“But power is not everything. I think he fell into this year becoming more of a slugger and less of a hitter than he really is. It’s important for him to get his identity back as a dangerous hitter. Honestly, I think we feel he has the potential to be an all-around hitter on the level of an Anthony Rizzo. When he reaches his prime, that’s what he could be.”

Where will that be? As a designated hitter in the American League? That’s obvious speculation, but Schwarber has improved as an outfield defender – his strong throw at Dodger Stadium led to another NLCS Maddon Moment where the manager compared the Buster Posey Rule to the Chicago soda tax.      

A 43-45 record at the All-Star break also exposed some of the weaknesses in the clubhouse and downsides to Maddon’s methods. The Cubs flipped a switch in the second half, got hot in September and had the guts to beat the Washington Nationals in the playoffs. But that doesn’t completely wipe away the concerns about a group that at times seemed too casual and unfocused and didn’t play with enough edge. For better or worse, Schwarber approaches the game like a blitzing linebacker.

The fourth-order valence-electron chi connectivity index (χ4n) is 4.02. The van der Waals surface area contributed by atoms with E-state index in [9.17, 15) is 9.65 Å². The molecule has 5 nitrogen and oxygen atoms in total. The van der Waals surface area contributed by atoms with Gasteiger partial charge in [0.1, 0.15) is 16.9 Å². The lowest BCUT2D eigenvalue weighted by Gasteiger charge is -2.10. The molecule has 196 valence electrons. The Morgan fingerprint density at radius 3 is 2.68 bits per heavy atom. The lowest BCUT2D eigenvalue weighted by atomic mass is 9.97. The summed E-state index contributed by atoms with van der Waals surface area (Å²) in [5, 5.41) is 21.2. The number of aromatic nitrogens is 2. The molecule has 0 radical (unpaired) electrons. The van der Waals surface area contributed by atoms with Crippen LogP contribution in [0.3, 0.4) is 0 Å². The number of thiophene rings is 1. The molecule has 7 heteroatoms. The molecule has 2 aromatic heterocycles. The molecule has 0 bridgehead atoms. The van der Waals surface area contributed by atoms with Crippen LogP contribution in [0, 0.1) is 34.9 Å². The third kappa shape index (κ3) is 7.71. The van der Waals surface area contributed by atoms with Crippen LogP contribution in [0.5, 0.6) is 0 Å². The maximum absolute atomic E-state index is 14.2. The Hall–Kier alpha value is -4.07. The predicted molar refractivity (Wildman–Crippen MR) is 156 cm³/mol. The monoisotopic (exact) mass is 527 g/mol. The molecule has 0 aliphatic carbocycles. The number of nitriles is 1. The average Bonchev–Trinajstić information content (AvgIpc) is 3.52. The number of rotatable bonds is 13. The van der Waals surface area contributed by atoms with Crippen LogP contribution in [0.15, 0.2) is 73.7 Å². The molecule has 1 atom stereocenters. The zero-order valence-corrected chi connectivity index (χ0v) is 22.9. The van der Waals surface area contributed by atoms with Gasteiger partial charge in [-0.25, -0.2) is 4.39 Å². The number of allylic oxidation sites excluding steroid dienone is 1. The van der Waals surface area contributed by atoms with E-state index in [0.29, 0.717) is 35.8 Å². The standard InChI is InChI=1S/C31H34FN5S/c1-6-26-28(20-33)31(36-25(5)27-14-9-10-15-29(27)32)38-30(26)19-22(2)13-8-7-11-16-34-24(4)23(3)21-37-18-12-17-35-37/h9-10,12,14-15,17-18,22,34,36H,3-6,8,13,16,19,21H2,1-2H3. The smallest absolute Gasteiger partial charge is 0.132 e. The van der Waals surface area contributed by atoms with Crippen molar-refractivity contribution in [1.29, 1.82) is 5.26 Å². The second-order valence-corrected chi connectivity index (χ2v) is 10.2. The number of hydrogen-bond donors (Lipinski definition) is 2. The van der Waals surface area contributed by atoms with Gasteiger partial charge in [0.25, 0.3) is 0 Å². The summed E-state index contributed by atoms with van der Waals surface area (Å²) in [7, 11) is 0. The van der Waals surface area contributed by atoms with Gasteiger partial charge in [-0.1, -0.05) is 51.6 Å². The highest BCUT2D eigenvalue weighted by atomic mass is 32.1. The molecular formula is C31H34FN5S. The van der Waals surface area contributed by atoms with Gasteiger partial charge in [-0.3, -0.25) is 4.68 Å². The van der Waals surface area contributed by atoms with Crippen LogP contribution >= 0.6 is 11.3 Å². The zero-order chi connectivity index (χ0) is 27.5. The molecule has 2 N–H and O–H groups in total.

“He’s got a certain toughness and certain leadership qualities that are hard to find,” Epstein said, “and that we don’t necessarily have in surplus, in abundance, running around in this clubhouse, in this organization.

“A certain energy and grit and ability to bring people together – that’s important and we rely on it. But the biggest thing is his bat. We think he’s the type of offensive player that you build around, along with a couple other guys like him.”

Maddon would never admit it, but was the Schwarber leadoff experiment a mistake?